At two o’clock Wednesday afternoon, I made my way over to the GAM, Santiago’s cultural center, to meet Cat, my Foto Ruta guide for the afternoon. Immediately, she felt like an old friend, and we talked about travel and photography while waiting for the two other tour participants, Tori and Marcus.
Once they arrived, we were given an overview of our cameras and photography in general, then headed outside to roam free and photograph what we wanted. The GAM was a unique building and the perfect spot to test out our skills. Cat also allowed us to ask for as much help as we needed, which for me was a lot. But, she was incredibly helpful and not once did she make me feel like the camera novice I actually was. Still, I tried my best and had some fun playing with my camera’s settings and shooting from different angles than I was used to.
Eventually, we moved to the small market located outside the GAM, where there would be plenty of objects for us to photograph. Again, try as I might, I was still having difficulty creating the photos I actually wanted. But, this was all new for me, and thinking of photography in this way was just something I was getting used to. Still, it was nice to have Cat there to rely on.
After we all seemed to have exhausted the photographic potential of the mini-market, we were off to Barrio Lastarria, one of my favorite neighborhoods in Santiago. But, it was time to look at the neighborhood in an entirely new way. Sure, I had had lunch in an amazing wine bar, Bocanáriz, the day before, and yes, right before this tour I had coffee at Wonderful Cafe, but it wasn’t until I started taking photos from new angles did I really see the area for what it was.
We watched life go by, trying to find the perfect shot, and examined each building as if looking for some secret to uncover. It was fun to look at the same buildings in different ways.
From here, we walked past Cerro Santa Lucia toward Barrio Bella Artes, and photographed the city along the way. I practiced taking photos of moving objects while keeping the backgrounds still, a feature I had no idea even existed, and we stopped to photograph anything else that caught our eye.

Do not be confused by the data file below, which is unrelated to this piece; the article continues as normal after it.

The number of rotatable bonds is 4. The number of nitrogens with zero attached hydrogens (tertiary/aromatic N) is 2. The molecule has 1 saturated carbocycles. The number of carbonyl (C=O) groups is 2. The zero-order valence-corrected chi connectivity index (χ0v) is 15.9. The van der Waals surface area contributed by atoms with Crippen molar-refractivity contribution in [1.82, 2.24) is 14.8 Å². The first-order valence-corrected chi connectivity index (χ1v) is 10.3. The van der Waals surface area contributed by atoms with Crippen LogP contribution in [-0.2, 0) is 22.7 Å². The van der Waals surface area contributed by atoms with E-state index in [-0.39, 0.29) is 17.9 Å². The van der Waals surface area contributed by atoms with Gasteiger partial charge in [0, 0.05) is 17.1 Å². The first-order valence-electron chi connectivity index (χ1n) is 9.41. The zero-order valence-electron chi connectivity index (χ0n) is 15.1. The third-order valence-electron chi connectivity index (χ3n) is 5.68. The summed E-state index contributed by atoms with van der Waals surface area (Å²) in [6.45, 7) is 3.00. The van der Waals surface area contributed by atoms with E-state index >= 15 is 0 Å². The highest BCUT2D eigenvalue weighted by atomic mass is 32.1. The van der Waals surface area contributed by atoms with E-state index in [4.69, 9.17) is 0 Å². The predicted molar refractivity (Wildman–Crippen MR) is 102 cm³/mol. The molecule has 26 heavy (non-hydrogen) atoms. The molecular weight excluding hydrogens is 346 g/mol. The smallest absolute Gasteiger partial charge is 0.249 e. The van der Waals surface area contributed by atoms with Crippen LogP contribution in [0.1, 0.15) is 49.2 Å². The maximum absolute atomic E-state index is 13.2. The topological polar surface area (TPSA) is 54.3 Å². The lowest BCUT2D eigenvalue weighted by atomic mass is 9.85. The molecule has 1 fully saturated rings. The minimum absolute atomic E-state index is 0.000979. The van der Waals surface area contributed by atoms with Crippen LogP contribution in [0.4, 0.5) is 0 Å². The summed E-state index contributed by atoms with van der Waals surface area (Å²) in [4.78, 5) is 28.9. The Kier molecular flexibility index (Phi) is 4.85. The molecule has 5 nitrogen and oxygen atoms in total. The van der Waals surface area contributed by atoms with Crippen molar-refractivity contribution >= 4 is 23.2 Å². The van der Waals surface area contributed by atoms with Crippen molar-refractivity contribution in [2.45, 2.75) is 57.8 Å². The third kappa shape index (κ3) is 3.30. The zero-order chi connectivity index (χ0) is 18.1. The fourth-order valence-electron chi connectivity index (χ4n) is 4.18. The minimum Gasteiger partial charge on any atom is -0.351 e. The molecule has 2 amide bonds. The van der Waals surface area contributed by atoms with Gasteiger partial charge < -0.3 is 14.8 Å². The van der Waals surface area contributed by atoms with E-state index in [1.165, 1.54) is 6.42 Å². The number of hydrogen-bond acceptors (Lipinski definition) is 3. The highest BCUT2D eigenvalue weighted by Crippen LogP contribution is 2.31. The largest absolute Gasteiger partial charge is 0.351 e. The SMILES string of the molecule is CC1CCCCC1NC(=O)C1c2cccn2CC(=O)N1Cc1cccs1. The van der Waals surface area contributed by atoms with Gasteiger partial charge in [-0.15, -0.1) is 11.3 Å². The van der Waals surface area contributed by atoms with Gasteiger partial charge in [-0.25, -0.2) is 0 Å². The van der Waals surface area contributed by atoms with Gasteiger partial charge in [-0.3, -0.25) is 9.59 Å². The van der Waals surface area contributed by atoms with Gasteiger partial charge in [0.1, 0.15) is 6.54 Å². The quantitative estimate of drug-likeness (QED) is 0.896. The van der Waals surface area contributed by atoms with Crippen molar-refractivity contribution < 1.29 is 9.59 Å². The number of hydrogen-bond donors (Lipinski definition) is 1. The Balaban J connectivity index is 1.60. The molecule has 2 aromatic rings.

Then, we headed to Mercado Central De Santiago, an area I had toured that morning. Now, all was different, as I was looking at the market as a photographer, at least one that now knew what I was doing. It was also the end of the day and the market was an entirely different place as shops were cleaning up and getting ready to shut down. It all made for beautiful photography.
This was our last stop to photograph, as it was getting late, but before parting ways, we headed to a local watering hole for a drink and discussion of our photos. Now, normally, everyone would head to a nice bar for a glass of wine, however, we convinced Cat that it would be fun to visit La Piojera for their famous terremoto, a drink made with fermented wine, grenadine, and a scoop of pineapple ice cream. The drink’s name translates to earthquake because of the way it makes you feel after you drink it, and it’s a must try for anyone visiting the city.
Without much protest, Cat agreed and we headed on our way to the little bar, where we found a seat at a table with an older couple who has been coming there for years. I relished in the bar’s atmosphere; there were musicians and people dancing, and while it felt like it could have been eleven o’clock on a Saturday night, it was only five thirty on a Wednesday evening.
Still, it was the perfect way to end the tour. We sipped on our terremotos, which were even better than I expected them to be and recapped our time photographing the city. We even shared a few of our favorite shots and encouraged each other, giving positive remarks and comments when necessary.
After my afternoon with Foto Ruta, I began to see Santiago in a whole new light, and appreciate all of its beauty. I was no longer looking at the city as a whole, but piece by piece, detail by detail, which is really what Foto Ruta is all about. Perhaps they are on to something really big, maybe this is truly how we should examine not just Santiago, but all of the world’s great cities.
What to know:
Price: Ranges from $29 to $89 depending on what you are looking for
Tour Length: Four hours
Attire: Comfortable shoes as you will be walking, and remember to dress for the weather, as you will be outside
For More Info: Check out their website and Facebook page for more information.
I was a guest of Foto Ruta on this tour, but it in no way impacted my views. As always, the opinions written here are my own.